Le Pays De France - ECB wrestles with record inflation and war risk

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ECB wrestles with record inflation and war risk
ECB wrestles with record inflation and war risk / Photo: © AFP/File

ECB wrestles with record inflation and war risk

European Central Bank policymakers meet on Thursday faced with the challenge of threading a response between record-high inflation figures and weak growth due to the war in Ukraine.

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The bank's 25-member governing council gathers for the second time since Russia launched its invasion at the end of February, with the outlook for the eurozone economy still murky.

At its meeting in March, the ECB sped up the wind-down of its bond-buying programme, raising the possibility of a complete stop as soon as July.

A move towards interest rate rises would follow "some time" after that -- a time frame which could be a "week after" or "months later", according to ECB President Christine Lagarde.

But calls for the ECB to act faster have grown louder as prices have continued to spiral, with the war in Ukraine sending the costs for energy, commodities and food upwards.

Inflation in the eurozone hit 7.5 percent in March, an all-time high for the currency bloc and well above the central bank's own two-percent target.

Meanwhile, surging prices for oil and gas, as well as the added disruption for supply chains, threaten to drag on the economy.

The high degree of uncertainty means the ECB will likely tread carefully. Thursday's meeting would not produce an "Easter egg", said Holger Schmieding, economist at Berenberg Bank.

"Expect a lively debate but no major decision yet."

- 'Further steps' -

Observers will be listening closely to Lagarde's press conference at 1230 GMT for clues as to how the ECB might respond next.

Among the things they will be listening for are "a further hint that the ECB may raise rates later this year", Schmieding said, a policy pushed for by more "hawkish" governing council members.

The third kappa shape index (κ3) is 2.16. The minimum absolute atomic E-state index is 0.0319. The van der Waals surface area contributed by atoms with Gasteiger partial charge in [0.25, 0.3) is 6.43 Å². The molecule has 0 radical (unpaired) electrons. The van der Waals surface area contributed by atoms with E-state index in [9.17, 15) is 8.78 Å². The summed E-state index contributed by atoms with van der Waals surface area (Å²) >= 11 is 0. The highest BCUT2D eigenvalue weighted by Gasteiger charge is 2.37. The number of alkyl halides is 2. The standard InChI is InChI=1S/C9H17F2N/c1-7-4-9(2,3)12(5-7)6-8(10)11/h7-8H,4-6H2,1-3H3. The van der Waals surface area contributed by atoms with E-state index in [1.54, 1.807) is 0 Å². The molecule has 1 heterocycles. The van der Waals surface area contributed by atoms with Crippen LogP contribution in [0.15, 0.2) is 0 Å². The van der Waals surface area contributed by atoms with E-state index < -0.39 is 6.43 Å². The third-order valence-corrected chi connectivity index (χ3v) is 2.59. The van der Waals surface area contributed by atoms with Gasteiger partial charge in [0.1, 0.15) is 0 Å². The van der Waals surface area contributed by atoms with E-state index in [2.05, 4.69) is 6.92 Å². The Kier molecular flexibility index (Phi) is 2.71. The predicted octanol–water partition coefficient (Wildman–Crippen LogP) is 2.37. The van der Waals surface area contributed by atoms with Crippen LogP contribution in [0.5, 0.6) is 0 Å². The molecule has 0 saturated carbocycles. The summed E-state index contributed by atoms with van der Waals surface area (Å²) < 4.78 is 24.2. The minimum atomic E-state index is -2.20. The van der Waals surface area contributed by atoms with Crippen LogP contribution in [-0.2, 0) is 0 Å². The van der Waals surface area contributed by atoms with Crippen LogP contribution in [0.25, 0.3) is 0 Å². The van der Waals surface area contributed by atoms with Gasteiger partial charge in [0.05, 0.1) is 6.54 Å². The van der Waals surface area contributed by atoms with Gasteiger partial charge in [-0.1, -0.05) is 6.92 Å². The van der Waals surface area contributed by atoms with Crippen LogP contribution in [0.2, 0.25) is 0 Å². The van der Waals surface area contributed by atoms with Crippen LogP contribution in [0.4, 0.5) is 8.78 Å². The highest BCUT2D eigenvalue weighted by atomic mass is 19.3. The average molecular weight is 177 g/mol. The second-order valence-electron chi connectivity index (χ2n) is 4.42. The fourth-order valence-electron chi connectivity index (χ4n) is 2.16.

Joachim Nagel, the head of Germany's traditionally conservative central bank, has cautioned against "acting too late".

Any hike would be the ECB's first in over a decade and would lift rates from their current historic low levels.

The Frankfurt-based institution even set a negative deposit rate of minus 0.5 percent, meaning banks pay to park excess cash at the ECB.

Central bankers use interest rate rises as a tool to tame inflation, but pulling the trigger too soon risks hurting economic growth.

Minutes from the last ECB meeting revealed that many members of the governing council wanted "immediate further steps" to tackle inflation despite the darkening economic picture.

The Bank of England, the US Federal Reserve and the Bank of Canada have already moved on rate hikes, leaving the ECB looking out of step.

Carsten Brzeski, head of macro at ING bank, said he saw the ECB's rates exiting negative territory "at the latest around the turn of the year".

- Old predictions -

The ECB's prediction that inflation would even out at 5.1 percent over the course of 2022 was "already outdated", Brzeski said.

The persistence of high energy costs and the potential for new sanctions that could further limit supplies from Russia could drive the monthly figure into "double-digit" territory.

Soaring energy prices would also saddle businesses and consumers with higher bills and "weigh on economic activity in the coming months", Brzeski said.

Over recent years, the ECB has hoovered up billions of euros in government and corporate bonds each month to stoke the economy and keep credit flowing in the 19-nation currency club.

While the stimulus is being phased out, the advent of a fresh crisis has some speculating about the possibility of the ECB designing a new tool to contain the impact of the war.

The "geostrategic" programme would counter the risk of borrowing costs rising for certain countries in the eurozone that would make it harder for them to finance their response to the war, said Eric Dor, a director at the IESEG business school.

Signalling a willingness to use the new tool could be "sufficient" to keep costs low, Dor said, though it was probably "too early" for it to be launched.